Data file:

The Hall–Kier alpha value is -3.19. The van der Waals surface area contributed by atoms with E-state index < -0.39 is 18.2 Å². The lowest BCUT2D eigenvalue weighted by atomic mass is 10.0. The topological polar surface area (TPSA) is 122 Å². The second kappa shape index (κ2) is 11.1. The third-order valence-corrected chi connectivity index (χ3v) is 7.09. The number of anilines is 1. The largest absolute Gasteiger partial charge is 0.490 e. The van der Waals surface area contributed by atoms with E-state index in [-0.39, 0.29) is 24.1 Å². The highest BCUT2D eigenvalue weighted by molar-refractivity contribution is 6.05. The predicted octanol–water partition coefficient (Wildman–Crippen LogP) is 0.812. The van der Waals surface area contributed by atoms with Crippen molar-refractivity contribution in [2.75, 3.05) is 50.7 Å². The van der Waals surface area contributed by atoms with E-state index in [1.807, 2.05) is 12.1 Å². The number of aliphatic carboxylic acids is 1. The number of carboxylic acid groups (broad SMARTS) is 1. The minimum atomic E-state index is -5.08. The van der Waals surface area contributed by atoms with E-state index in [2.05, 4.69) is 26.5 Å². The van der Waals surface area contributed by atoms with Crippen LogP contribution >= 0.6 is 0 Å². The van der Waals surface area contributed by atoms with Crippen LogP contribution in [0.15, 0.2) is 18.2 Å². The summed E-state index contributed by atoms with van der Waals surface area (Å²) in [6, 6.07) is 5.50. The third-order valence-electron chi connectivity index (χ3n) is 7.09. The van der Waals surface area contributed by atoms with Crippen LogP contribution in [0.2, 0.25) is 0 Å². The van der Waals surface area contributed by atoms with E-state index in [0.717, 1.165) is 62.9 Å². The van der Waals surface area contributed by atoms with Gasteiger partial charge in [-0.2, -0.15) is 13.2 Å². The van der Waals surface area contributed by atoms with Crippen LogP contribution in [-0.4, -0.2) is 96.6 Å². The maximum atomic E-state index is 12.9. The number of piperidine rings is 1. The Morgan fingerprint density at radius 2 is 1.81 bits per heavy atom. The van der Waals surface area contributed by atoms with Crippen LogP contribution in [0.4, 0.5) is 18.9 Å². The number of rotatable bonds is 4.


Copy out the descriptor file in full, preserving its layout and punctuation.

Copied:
The Hall–Kier alpha value is -3.19. The van der Waals surface area contributed by atoms with E-state index < -0.39 is 18.2 Å². The lowest BCUT2D eigenvalue weighted by atomic mass is 10.0. The topological polar surface area (TPSA) is 122 Å². The second kappa shape index (κ2) is 11.1. The third-order valence-corrected chi connectivity index (χ3v) is 7.09. The number of anilines is 1. The largest absolute Gasteiger partial charge is 0.490 e. The van der Waals surface area contributed by atoms with E-state index in [-0.39, 0.29) is 24.1 Å². The highest BCUT2D eigenvalue weighted by molar-refractivity contribution is 6.05. The predicted octanol–water partition coefficient (Wildman–Crippen LogP) is 0.812. The van der Waals surface area contributed by atoms with Crippen molar-refractivity contribution in [2.75, 3.05) is 50.7 Å². The van der Waals surface area contributed by atoms with E-state index in [1.807, 2.05) is 12.1 Å². The number of aliphatic carboxylic acids is 1. The number of carboxylic acid groups (broad SMARTS) is 1. The minimum atomic E-state index is -5.08. The van der Waals surface area contributed by atoms with E-state index in [2.05, 4.69) is 26.5 Å². The van der Waals surface area contributed by atoms with Crippen LogP contribution >= 0.6 is 0 Å². The van der Waals surface area contributed by atoms with Crippen LogP contribution in [0.15, 0.2) is 18.2 Å². The summed E-state index contributed by atoms with van der Waals surface area (Å²) in [6, 6.07) is 5.50. The third-order valence-electron chi connectivity index (χ3n) is 7.09. The van der Waals surface area contributed by atoms with Crippen LogP contribution in [0.2, 0.25) is 0 Å². The van der Waals surface area contributed by atoms with E-state index in [0.717, 1.165) is 62.9 Å². The van der Waals surface area contributed by atoms with Gasteiger partial charge in [-0.2, -0.15) is 13.2 Å². The van der Waals surface area contributed by atoms with Crippen LogP contribution in [-0.4, -0.2) is 96.6 Å². The maximum atomic E-state index is 12.9. The number of piperidine rings is 1. The Morgan fingerprint density at radius 2 is 1.81 bits per heavy atom. The van der Waals surface area contributed by atoms with Crippen LogP contribution in [0.4, 0.5) is 18.9 Å². The number of rotatable bonds is 4.